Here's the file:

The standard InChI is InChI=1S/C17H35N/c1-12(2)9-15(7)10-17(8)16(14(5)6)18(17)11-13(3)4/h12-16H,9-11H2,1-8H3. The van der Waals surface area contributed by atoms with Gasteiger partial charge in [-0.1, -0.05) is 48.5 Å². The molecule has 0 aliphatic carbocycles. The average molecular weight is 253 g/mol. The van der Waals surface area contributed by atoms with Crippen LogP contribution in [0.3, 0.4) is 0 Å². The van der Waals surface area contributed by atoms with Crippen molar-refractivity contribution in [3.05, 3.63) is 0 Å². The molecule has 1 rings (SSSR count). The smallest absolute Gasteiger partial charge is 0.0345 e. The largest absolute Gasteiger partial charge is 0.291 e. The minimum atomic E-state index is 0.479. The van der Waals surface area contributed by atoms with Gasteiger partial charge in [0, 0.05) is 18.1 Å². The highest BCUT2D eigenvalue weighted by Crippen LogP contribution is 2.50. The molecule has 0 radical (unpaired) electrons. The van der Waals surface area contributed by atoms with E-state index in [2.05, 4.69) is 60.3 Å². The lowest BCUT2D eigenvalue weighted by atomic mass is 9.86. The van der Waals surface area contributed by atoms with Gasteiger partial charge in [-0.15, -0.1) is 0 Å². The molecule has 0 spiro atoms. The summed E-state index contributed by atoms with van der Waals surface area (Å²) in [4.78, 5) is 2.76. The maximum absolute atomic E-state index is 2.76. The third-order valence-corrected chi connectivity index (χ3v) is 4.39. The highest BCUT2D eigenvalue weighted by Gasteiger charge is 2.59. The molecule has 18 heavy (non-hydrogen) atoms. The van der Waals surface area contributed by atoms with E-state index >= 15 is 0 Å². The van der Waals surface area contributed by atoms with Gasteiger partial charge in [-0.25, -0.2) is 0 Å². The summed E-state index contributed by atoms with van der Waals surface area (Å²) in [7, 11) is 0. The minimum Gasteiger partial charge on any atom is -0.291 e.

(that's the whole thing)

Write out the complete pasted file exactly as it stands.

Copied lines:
The standard InChI is InChI=1S/C17H35N/c1-12(2)9-15(7)10-17(8)16(14(5)6)18(17)11-13(3)4/h12-16H,9-11H2,1-8H3. The van der Waals surface area contributed by atoms with Gasteiger partial charge in [-0.1, -0.05) is 48.5 Å². The molecule has 0 aliphatic carbocycles. The average molecular weight is 253 g/mol. The van der Waals surface area contributed by atoms with Crippen LogP contribution in [0.3, 0.4) is 0 Å². The van der Waals surface area contributed by atoms with Crippen molar-refractivity contribution in [3.05, 3.63) is 0 Å². The molecule has 1 rings (SSSR count). The smallest absolute Gasteiger partial charge is 0.0345 e. The largest absolute Gasteiger partial charge is 0.291 e. The minimum atomic E-state index is 0.479. The van der Waals surface area contributed by atoms with Gasteiger partial charge in [0, 0.05) is 18.1 Å². The highest BCUT2D eigenvalue weighted by Crippen LogP contribution is 2.50. The molecule has 0 radical (unpaired) electrons. The van der Waals surface area contributed by atoms with E-state index in [2.05, 4.69) is 60.3 Å². The lowest BCUT2D eigenvalue weighted by atomic mass is 9.86. The van der Waals surface area contributed by atoms with Gasteiger partial charge in [-0.15, -0.1) is 0 Å². The molecule has 0 spiro atoms. The summed E-state index contributed by atoms with van der Waals surface area (Å²) in [4.78, 5) is 2.76. The maximum absolute atomic E-state index is 2.76. The third-order valence-corrected chi connectivity index (χ3v) is 4.39. The highest BCUT2D eigenvalue weighted by Gasteiger charge is 2.59. The molecule has 18 heavy (non-hydrogen) atoms. The van der Waals surface area contributed by atoms with E-state index >= 15 is 0 Å². The van der Waals surface area contributed by atoms with Gasteiger partial charge in [-0.25, -0.2) is 0 Å². The summed E-state index contributed by atoms with van der Waals surface area (Å²) in [7, 11) is 0. The minimum Gasteiger partial charge on any atom is -0.291 e.